The Chaplain is a vital member of the team. The Chaplain is as much a part of the team during deployments as he is in garrison when the units are preparing to deploy and, perhaps most importantly, when they have returned from deployment. Not to belabor the points already made in reply to the original posting, I'll also add that Chaplains do great work with the families, preparing them for the hardships that await when the unit will be gone, aiding in the notification process when a servicemember is killed or wounded, and preparing servicemembers for returning to their families after their long absence in a very stressful environment.

      The guy who wrote the article does not speak for the military, the Chaplains, or Christians. He speaks for himself.

      June 1, 2010 at 6:48 pm |
  8. William

    jimmie loves flossing with pubes.

    June 1, 2010 at 4:26 pm |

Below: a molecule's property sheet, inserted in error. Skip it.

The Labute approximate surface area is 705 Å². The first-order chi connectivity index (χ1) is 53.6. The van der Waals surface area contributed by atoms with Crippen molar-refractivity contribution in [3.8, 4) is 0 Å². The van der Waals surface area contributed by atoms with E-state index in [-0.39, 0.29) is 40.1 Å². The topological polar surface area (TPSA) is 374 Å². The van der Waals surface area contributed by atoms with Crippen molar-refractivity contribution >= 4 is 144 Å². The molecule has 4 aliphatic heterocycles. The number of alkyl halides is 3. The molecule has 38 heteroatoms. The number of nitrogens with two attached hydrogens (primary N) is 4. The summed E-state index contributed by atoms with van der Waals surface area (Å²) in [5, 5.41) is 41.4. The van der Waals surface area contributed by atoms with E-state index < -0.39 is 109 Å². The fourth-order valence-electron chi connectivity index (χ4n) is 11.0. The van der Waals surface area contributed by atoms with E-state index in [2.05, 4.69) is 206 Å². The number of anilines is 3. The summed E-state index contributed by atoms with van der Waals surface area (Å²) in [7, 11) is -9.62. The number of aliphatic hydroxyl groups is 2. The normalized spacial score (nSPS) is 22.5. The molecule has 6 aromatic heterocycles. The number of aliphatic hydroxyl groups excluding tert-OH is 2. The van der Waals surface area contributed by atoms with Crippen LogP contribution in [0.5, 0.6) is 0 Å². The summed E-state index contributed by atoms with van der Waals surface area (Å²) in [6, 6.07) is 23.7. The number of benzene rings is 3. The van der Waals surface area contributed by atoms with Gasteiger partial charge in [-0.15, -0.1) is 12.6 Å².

9. tom legare

    You ever notice all these "family guys and religious nuts" always live in big houses, make lots of money and purport to tell people how good and righteous they are?? I think we used to call them "Charlatans"!! Religion does not have a thing to do with gays in the military or anywhere else for that matter. What would they do with out the religious crap, they wouldn't have any way to setal all the money!!

    June 1, 2010 at 4:26 pm |
  10. Dennis

    Ok. Fighting for your country should not be limited to just a cetain sect of society or we would never have any recruits. There are too many things out there that will offend someones senseabilities.. We are all in this together, gay, straight, white, black asian, indian, etc.